It’s hardly groundbreaking to make the claim that the Cavaliers offense is exceptionally hard to guard. Just ask the Blazers, who gave up 46 points in the first quarter to the Cavaliers on Wednesday night at the Q.
Amidst Kevin Love’s 34-point explosion, the Cavaliers had an offensive possession that was striking in how unfair it was to an opposing defense to try to guard. Let’s take a look.
The Cavaliers open this set with a Kyrie Irving-LeBron James pick and roll, and the Blazers are probably dead in the water the second they decide to switch the action. LeBron can bend the entire defense to him once he gets the ball in the post with Lillard on his hip, but it’s not as though the Blazers had a particularly palatable option.
This pick and roll is one of the hardest things to defend in the league. If Lillard and Turner trapped Irving, LeBron would have had a free roll towards the hoop and is one of the best short-roll passers in the league. If you go under the screen, Kyrie will pull from three, something he’s doing more often than he has in his entire career (6.2 3PA/game as compared to a 4.7 3PA/game career average.) A hard hedge and recover doesn’t really work either, as LeBron is too athletic and Kyrie’s ability to turn the corner is very real.
It’s also worth nothing that Evan Turner likely is not even remotely used to defending the screener in a pick and roll. Most teams can’t run a 1-3 pick and roll like this, so it’s foreign to a lot of defenders. In short, the Blazers might have played the opening action with more gusto, but they were picking their poison no matter what, and that poison led to LeBron James in the post against a weak defender and a mismatch in Damian Lillard.
At this point, the Cavaliers have spread out to give LeBron James as much room as possible. They’ve got the mismatch they want, and now it’s time to give LeBron room to attack. Tristan Thompson, the only non-shooter on the floor, hangs along the baseline, presumably for cleanup duty in the event of a miss.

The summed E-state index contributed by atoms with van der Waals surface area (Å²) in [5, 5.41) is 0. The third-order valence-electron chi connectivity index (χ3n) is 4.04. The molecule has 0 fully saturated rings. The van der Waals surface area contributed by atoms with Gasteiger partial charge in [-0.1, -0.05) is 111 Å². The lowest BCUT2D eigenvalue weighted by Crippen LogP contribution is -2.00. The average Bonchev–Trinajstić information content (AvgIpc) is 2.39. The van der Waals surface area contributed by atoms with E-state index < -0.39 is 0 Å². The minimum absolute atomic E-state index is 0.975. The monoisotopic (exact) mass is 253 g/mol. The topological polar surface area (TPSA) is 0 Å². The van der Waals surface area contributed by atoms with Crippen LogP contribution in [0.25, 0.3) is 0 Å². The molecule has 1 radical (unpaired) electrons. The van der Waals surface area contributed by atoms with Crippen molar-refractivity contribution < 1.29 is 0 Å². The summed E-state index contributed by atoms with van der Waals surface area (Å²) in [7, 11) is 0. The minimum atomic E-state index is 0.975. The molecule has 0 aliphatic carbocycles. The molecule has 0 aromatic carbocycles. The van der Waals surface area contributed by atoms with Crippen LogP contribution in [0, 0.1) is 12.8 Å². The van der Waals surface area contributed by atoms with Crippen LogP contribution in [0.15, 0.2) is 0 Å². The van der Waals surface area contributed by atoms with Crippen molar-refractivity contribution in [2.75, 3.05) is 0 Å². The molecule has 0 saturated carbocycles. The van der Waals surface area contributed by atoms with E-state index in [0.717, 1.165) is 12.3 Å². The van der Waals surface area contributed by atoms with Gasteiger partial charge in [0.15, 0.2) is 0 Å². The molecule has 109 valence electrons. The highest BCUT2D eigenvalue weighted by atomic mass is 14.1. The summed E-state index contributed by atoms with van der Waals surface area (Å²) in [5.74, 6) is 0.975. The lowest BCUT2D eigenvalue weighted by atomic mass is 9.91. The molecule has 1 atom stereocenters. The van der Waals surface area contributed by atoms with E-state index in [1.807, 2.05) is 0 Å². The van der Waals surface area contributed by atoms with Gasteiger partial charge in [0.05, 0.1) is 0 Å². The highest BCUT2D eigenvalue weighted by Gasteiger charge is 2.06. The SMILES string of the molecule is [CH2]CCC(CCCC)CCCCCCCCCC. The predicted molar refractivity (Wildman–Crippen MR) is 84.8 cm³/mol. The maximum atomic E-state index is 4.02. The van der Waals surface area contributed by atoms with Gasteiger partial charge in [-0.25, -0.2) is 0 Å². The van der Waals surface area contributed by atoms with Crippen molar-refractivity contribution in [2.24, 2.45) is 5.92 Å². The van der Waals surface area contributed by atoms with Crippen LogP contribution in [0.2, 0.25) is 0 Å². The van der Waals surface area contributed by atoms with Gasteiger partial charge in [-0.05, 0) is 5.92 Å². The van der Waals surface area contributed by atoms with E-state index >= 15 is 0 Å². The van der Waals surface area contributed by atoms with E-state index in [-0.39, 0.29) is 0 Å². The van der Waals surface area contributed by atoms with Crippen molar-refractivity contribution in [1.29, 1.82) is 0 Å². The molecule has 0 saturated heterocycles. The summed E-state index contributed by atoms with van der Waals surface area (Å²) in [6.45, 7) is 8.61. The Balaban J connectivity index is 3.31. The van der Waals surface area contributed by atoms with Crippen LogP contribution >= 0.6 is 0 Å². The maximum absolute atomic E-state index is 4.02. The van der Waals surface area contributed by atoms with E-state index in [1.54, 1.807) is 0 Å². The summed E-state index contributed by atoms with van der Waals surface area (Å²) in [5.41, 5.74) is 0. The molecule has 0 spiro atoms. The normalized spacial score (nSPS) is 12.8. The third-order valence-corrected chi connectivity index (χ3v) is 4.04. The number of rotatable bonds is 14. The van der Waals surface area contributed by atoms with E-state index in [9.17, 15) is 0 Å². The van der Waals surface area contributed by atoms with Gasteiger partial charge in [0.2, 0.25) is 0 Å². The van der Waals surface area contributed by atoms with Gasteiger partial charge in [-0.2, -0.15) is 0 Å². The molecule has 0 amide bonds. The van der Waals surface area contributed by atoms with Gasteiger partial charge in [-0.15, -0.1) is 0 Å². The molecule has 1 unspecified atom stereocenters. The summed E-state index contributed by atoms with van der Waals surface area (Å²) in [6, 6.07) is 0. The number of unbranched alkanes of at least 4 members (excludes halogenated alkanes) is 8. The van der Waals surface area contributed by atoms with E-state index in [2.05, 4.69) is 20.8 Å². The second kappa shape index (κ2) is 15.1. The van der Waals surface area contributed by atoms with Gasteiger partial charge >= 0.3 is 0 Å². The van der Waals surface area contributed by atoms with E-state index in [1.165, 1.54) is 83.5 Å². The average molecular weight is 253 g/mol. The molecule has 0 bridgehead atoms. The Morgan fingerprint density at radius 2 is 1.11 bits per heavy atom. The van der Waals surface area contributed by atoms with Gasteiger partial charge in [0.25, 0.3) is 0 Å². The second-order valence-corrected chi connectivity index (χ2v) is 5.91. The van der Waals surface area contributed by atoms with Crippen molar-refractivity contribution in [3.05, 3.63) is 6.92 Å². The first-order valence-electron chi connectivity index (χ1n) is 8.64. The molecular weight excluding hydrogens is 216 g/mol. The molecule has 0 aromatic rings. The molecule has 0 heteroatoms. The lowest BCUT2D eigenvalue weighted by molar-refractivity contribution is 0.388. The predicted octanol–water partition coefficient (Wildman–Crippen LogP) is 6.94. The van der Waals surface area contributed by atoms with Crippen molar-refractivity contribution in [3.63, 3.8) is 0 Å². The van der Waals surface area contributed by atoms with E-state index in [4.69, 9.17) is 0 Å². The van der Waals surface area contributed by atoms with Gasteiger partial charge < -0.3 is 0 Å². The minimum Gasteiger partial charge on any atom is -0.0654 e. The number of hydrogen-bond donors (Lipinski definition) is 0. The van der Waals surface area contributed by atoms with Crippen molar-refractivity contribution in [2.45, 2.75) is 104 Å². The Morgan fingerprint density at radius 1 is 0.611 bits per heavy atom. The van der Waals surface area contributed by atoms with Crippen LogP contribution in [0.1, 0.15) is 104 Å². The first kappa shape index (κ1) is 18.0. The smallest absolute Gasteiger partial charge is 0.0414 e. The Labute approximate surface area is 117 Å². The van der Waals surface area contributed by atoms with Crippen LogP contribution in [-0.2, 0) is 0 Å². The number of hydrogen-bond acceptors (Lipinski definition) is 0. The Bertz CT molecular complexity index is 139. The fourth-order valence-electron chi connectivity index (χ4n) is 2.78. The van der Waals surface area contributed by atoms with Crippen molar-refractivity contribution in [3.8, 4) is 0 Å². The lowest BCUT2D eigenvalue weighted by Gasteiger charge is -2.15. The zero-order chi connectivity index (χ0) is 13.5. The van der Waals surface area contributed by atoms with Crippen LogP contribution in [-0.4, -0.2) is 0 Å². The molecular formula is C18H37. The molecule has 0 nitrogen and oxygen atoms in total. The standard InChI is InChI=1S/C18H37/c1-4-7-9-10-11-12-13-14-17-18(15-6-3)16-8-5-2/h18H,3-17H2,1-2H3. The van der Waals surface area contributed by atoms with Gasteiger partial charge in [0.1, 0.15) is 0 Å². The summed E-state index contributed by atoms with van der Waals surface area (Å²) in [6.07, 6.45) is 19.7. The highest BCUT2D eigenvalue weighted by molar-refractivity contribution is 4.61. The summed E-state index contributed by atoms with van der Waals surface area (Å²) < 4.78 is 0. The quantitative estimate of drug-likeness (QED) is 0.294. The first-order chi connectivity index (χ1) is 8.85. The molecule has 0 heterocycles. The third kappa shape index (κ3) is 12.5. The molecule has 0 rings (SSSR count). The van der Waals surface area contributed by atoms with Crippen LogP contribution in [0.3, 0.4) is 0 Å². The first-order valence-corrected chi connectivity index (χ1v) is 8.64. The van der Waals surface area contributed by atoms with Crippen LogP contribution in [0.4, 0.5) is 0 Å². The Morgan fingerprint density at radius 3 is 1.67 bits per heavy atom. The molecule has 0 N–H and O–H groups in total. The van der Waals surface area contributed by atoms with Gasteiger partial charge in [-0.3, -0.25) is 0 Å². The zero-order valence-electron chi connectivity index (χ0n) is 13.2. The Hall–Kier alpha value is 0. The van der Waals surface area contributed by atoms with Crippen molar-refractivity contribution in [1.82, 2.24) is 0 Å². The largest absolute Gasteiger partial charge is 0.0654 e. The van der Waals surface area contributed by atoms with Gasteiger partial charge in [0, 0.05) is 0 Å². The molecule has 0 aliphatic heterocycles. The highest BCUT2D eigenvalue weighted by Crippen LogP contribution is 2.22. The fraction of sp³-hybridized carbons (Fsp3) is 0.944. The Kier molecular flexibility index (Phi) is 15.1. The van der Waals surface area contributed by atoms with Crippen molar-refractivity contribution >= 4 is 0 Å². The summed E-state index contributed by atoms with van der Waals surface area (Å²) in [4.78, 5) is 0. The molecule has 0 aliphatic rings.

Most teams would be content to let their player attack the mismatch with a field goal attempt, but as LeBron makes his move and draws the defense in, it’s very clear that they had loftier goals in mind.
LeBron James blows past Lillard, forcing Thompson’s man, Ed Davis, to help. This is the right choice, as Mo Harkless needs to check Kevin Love, but needs to stay close to keep Tristan Thompson off the glass as well as the Blazers have now committed Thompson’s man to helping on a LeBron shot.
Meanwhile, Love does something the best off-ball players do when the defense’s back is turned - he drifts to a better spot on the court. This disorients the defender to turn to find his man isn’t where he thought he was, and in this instance, gives LeBron a better angle.
Tristan Thompson looks like he’s blasting towards the rim to clean up a field goal attempt on the boards, but that is very much not what’s happening.
Instead of ducking in for an offensive board or shovel pass, Thompson absolutely levels Harkless with a (very illegal) backscreen. Harkless has absolutely no chance to get to Love (though he might have if Love had stayed on the wing instead of drifting the the corner) and Kevin continues his electric quarter with a wide open three.
Allen Crabbe could have potentially closed out, but that would have just left Kyrie open for a three at the top of the arc.
This kind of weak-side action is what separates good offenses from bad ones. The Cavaliers weren’t just content to get a LeBron-on-Dame postup. They got that play, sure, but then they took advantage of the defenses attention to get a wide open shot on the opposite side.
The Blazers made a few mistakes here and there, but this play is emblematic of the impossible choices the Cavaliers force you to make defensively. With this much shooting, passing and playmaking on the court, along with nuanced and interesting sets, the Cavaliers just put you in a position to fail defensively.
The Blazers just happened to be the latest victim.